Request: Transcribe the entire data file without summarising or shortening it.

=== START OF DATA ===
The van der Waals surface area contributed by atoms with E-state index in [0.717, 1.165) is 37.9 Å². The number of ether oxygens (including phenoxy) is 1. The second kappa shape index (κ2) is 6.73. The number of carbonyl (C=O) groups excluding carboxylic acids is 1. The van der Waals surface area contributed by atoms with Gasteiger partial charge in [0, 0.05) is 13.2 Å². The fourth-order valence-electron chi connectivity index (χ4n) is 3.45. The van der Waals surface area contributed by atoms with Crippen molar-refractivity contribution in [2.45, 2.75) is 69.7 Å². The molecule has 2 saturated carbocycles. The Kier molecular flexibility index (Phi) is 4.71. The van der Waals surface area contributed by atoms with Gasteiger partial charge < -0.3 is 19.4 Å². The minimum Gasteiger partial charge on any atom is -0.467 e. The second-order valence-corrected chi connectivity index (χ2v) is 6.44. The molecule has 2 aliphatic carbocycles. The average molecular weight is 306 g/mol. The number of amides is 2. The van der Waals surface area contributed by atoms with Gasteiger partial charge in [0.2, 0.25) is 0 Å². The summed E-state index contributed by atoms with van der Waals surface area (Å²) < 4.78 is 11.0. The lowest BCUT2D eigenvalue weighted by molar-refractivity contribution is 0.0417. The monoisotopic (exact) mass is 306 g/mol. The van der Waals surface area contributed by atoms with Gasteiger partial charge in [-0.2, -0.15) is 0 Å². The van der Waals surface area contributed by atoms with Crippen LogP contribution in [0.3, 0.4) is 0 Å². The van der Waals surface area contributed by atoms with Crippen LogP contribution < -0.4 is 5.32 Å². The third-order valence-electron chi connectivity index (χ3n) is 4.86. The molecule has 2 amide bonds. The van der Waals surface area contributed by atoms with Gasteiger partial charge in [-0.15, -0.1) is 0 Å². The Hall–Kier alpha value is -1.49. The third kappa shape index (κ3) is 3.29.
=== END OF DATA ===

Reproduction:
The van der Waals surface area contributed by atoms with E-state index in [0.717, 1.165) is 37.9 Å². The number of ether oxygens (including phenoxy) is 1. The second kappa shape index (κ2) is 6.73. The number of carbonyl (C=O) groups excluding carboxylic acids is 1. The van der Waals surface area contributed by atoms with Gasteiger partial charge in [0, 0.05) is 13.2 Å². The fourth-order valence-electron chi connectivity index (χ4n) is 3.45. The van der Waals surface area contributed by atoms with Crippen molar-refractivity contribution in [2.45, 2.75) is 69.7 Å². The molecule has 2 saturated carbocycles. The Kier molecular flexibility index (Phi) is 4.71. The van der Waals surface area contributed by atoms with Gasteiger partial charge < -0.3 is 19.4 Å². The minimum Gasteiger partial charge on any atom is -0.467 e. The second-order valence-corrected chi connectivity index (χ2v) is 6.44. The molecule has 2 aliphatic carbocycles. The average molecular weight is 306 g/mol. The number of amides is 2. The van der Waals surface area contributed by atoms with Gasteiger partial charge in [0.2, 0.25) is 0 Å². The summed E-state index contributed by atoms with van der Waals surface area (Å²) < 4.78 is 11.0. The lowest BCUT2D eigenvalue weighted by molar-refractivity contribution is 0.0417. The monoisotopic (exact) mass is 306 g/mol. The van der Waals surface area contributed by atoms with Gasteiger partial charge in [-0.2, -0.15) is 0 Å². The van der Waals surface area contributed by atoms with Crippen LogP contribution in [0.3, 0.4) is 0 Å². The van der Waals surface area contributed by atoms with Crippen LogP contribution < -0.4 is 5.32 Å². The third-order valence-electron chi connectivity index (χ3n) is 4.86. The molecule has 2 amide bonds. The van der Waals surface area contributed by atoms with Gasteiger partial charge in [-0.15, -0.1) is 0 Å². The Hall–Kier alpha value is -1.49. The third kappa shape index (κ3) is 3.29.